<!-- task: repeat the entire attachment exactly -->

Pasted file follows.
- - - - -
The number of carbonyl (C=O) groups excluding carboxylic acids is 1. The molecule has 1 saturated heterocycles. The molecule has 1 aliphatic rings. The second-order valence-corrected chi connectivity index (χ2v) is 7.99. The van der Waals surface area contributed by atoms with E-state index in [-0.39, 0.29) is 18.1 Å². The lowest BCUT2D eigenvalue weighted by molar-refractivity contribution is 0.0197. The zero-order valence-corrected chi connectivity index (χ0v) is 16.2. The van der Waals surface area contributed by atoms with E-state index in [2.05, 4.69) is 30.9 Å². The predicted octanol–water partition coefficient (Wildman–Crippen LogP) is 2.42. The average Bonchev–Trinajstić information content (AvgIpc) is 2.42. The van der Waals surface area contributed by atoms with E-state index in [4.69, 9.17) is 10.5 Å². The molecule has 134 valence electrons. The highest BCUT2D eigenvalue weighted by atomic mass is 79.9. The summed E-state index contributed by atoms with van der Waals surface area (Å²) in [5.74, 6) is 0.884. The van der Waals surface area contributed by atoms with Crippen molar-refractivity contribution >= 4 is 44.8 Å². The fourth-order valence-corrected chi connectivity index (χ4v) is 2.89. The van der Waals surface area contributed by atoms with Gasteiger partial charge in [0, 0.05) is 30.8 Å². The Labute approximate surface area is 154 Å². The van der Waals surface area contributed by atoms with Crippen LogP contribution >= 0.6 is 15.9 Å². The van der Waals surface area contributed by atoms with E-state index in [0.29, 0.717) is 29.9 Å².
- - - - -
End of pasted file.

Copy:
The number of carbonyl (C=O) groups excluding carboxylic acids is 1. The molecule has 1 saturated heterocycles. The molecule has 1 aliphatic rings. The second-order valence-corrected chi connectivity index (χ2v) is 7.99. The van der Waals surface area contributed by atoms with E-state index in [-0.39, 0.29) is 18.1 Å². The lowest BCUT2D eigenvalue weighted by molar-refractivity contribution is 0.0197. The zero-order valence-corrected chi connectivity index (χ0v) is 16.2. The van der Waals surface area contributed by atoms with E-state index in [2.05, 4.69) is 30.9 Å². The predicted octanol–water partition coefficient (Wildman–Crippen LogP) is 2.42. The average Bonchev–Trinajstić information content (AvgIpc) is 2.42. The van der Waals surface area contributed by atoms with E-state index in [4.69, 9.17) is 10.5 Å². The molecule has 134 valence electrons. The highest BCUT2D eigenvalue weighted by atomic mass is 79.9. The summed E-state index contributed by atoms with van der Waals surface area (Å²) in [5.74, 6) is 0.884. The van der Waals surface area contributed by atoms with Crippen molar-refractivity contribution >= 4 is 44.8 Å². The fourth-order valence-corrected chi connectivity index (χ4v) is 2.89. The van der Waals surface area contributed by atoms with Gasteiger partial charge in [0, 0.05) is 30.8 Å². The Labute approximate surface area is 154 Å². The van der Waals surface area contributed by atoms with Crippen LogP contribution >= 0.6 is 15.9 Å². The van der Waals surface area contributed by atoms with E-state index in [0.29, 0.717) is 29.9 Å².